Speedlink Ultor review | PCGamesN

Speedlink Ultor review

Speedlink Ultor gaming keyboard review

The cut-down Ultor may look a little like a Christmas bauble, with its sparkly red base, but it’s still a decent mech-switch gaming keyboard. 

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I’ve been mightily impressed with the last few Speedlink products I’ve had the chance to test. The Torid gamepad is an Xbox-aping controller which matches Microsoft’s excellent ergonomics to create a really solid, reliable pad and the Kudos Z-9 is my pick as the best cheap gaming mouse around today. Though the less said about the Fisher Price-like Drift O.Z. steering wheel the better…

The Ultor board is sporting a very different design aesthetic to the rest of Speedlink’s gaming keyboard lineup. They’re either hyper-angular beasts, which seem to have more in common with a Klingon bat’leth than an input device, or look just like the chunky plastic Dell boards you’ll see cluttering office blocks up and down the land. The Ultor’s design though is much more akin to the stripped-back look of Corsair’s beautiful K-series keyboards, with the keys seemingly hovering above the base.

And that’s to its credit. I much prefer a basic gaming board which focuses on the important stuff as opposed to one throwing as many features at the wall as it can to see what sticks. And what sticks? Shit sticks.

Speedlink Ultor gaming keyboard design

There is nothing extraneous added to the Ultor; it doesn’t even have a numpad. For some gaming folk that will be an issue, but I’d argue the vast majority of us don’t spend a lot of time fussing with the seventeen keys on the far right of our keyboards. The slimmed-down design also lends itself to the LAN party crew who want to lug their machines all over the place in search of a game and to those who lack the desktop real estate at home to fit hulking great peripherals.

But that also means it’s lacking in discrete media controls, relying instead on a modifier to provide secondary inputs for the function keys. I’d much rather have at least a physical volume control; the digital contortions required to press both the Fn and relevant media key at the same time are rather awkward. Especially when the bullets are flying mid-firefight.

Still, the Ultor manages to squeeze in a healthy feature set into its diminutive frame, with a Win-key lock, six programmable macro buttons, locally-stored profiles and full N-key rollover. That means you can mash every key with your face and it’ll still remember what order they were hit in.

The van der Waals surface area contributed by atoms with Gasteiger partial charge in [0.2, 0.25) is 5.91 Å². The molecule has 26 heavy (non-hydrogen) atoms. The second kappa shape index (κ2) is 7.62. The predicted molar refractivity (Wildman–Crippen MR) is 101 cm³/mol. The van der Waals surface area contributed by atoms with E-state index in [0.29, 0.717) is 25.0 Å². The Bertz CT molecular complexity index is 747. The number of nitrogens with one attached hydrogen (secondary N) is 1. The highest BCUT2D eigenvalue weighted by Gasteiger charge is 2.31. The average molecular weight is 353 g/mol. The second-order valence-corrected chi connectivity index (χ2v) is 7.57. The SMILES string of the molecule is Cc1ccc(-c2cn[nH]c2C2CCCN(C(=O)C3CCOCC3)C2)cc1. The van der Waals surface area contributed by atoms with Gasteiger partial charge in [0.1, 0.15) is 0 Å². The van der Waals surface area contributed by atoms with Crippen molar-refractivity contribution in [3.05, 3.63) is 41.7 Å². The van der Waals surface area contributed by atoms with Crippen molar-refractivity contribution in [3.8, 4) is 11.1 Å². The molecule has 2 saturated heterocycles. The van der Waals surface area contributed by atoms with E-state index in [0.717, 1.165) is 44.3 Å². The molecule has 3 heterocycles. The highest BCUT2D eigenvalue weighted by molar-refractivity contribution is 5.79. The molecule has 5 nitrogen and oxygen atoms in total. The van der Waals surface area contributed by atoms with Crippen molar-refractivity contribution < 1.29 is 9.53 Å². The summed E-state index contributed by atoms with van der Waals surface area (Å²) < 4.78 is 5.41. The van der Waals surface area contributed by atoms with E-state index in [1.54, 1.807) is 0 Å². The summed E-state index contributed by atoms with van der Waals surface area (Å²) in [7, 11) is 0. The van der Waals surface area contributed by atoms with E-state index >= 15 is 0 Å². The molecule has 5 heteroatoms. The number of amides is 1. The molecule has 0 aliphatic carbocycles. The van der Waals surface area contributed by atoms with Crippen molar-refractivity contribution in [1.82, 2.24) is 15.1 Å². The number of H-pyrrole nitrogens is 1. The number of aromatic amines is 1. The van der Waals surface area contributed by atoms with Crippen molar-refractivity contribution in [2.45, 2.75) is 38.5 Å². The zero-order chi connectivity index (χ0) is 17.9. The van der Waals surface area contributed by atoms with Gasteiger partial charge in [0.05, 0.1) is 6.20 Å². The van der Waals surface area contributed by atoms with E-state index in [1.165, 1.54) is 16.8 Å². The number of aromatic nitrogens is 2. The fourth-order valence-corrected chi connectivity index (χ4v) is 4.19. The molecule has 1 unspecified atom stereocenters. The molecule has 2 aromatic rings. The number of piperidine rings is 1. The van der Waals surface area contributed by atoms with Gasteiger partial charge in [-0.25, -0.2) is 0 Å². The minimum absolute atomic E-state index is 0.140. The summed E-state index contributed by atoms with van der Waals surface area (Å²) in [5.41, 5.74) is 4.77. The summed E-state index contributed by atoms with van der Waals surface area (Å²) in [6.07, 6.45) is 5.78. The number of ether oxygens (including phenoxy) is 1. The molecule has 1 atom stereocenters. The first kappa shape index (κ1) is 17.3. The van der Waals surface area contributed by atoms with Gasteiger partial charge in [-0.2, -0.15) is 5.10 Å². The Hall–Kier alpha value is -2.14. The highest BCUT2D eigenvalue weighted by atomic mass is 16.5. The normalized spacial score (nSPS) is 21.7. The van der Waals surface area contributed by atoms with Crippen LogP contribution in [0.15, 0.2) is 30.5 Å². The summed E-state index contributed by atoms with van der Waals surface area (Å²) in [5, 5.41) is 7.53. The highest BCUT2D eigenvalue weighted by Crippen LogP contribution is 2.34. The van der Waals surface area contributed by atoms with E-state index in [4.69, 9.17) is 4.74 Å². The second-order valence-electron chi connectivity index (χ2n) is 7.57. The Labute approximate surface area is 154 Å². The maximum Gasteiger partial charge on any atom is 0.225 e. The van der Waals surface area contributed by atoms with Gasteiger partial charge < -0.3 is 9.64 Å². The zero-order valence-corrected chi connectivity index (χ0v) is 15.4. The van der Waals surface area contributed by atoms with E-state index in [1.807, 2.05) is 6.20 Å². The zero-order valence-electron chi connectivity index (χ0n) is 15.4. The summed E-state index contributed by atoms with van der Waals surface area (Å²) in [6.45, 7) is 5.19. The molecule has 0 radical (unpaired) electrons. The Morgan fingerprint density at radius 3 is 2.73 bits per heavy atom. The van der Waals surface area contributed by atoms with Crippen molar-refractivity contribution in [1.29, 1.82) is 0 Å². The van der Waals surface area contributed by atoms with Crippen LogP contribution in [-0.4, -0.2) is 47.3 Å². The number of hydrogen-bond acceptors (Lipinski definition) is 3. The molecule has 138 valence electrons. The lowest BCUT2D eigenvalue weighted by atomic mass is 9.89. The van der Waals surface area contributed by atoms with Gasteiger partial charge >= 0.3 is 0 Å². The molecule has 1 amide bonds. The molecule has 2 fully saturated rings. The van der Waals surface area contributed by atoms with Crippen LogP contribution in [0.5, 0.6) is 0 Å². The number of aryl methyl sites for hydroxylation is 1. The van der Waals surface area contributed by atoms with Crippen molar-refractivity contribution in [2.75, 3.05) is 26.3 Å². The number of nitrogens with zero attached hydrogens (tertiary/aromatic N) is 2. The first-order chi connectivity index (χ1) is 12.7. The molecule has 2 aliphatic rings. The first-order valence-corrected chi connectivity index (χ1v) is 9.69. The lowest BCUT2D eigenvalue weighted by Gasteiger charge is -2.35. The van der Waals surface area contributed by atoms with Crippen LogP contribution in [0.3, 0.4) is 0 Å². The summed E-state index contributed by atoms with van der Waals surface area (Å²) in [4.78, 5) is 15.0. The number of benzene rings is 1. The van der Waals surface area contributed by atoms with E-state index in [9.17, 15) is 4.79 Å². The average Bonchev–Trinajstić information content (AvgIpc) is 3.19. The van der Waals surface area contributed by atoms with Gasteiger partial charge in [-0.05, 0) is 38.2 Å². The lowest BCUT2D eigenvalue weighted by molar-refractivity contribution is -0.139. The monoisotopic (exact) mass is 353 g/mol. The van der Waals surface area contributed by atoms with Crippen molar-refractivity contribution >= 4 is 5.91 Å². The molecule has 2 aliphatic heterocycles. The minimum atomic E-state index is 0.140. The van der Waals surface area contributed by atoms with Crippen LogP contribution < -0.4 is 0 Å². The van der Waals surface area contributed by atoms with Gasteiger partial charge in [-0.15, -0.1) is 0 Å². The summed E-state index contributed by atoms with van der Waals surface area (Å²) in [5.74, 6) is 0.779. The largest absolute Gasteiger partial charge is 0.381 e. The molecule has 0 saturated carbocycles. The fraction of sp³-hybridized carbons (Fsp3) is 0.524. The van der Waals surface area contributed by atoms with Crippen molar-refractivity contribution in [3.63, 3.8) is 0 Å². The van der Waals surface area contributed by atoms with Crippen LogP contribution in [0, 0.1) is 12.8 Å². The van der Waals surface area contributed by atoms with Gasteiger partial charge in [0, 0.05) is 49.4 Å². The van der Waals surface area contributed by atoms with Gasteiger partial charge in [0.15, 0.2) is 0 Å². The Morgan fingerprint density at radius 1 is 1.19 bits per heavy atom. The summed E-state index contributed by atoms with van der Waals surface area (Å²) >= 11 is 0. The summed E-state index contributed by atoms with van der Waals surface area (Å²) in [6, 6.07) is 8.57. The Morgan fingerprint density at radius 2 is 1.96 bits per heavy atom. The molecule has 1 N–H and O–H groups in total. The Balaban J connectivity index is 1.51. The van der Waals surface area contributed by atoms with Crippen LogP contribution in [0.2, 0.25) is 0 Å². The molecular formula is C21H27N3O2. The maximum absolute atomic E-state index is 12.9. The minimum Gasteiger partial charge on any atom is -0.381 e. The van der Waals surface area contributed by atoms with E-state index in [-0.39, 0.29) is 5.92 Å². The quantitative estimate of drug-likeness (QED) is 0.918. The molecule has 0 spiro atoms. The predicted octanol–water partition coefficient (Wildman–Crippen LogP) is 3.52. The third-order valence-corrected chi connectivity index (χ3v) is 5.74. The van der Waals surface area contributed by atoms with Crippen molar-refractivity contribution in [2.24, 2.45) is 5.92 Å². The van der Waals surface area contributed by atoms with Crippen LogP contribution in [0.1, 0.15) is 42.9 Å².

Speedlink Ultor gaming keyboard layout

The big question for a mechanical switch keyboard though is: where do those switches come from? Where most manufacturers are picking various shades of Cherry MX switch, and the likes of Logitech and Razer are making their own, Speedlink is taking another tack, they’re using Kaihua Kailh switches. Essentially they’re Chinese clones of the Cherry MX design, though the company also manufactures Razer’s switches.

The Ultor uses the red flavour of Kaihua Kailh switches, which are entirely analogous to red Cherry MX switches. They are though are a little heavy in their action by comparison, not quite as stiff as black switches but definitely firmer than a standard Cherry MX red.

Speedlink Ultor Kaihua Kailh switches

While they’re apparently cheaper than Cherry MX switches I’ve not experienced any noticeable variation in the different keys on the Ultor board and they’ve been nothing but robust and responsive. Where the Speedlink keyboard does feel a little budget is in the machining of the thick plastic keys themselves. Because of the way they go right to very edge of the base, keeping the footprint down as much as possible, I did find my fingers sometimes catching the sharp edges of the keys. The slight bevelling of Corsair keys makes them feel less aggressive to my soft digits. Never done a day’s work in me life, guv.

But this isn’t a budget gaming keyboard, despite the clone trooper switches, the Ultor is retailing for $99 (£63). But it’s got an impressive feature set for such a svelte gaming keyboard, even if it doesn’t have discrete controls or strobing RGB LEDs.

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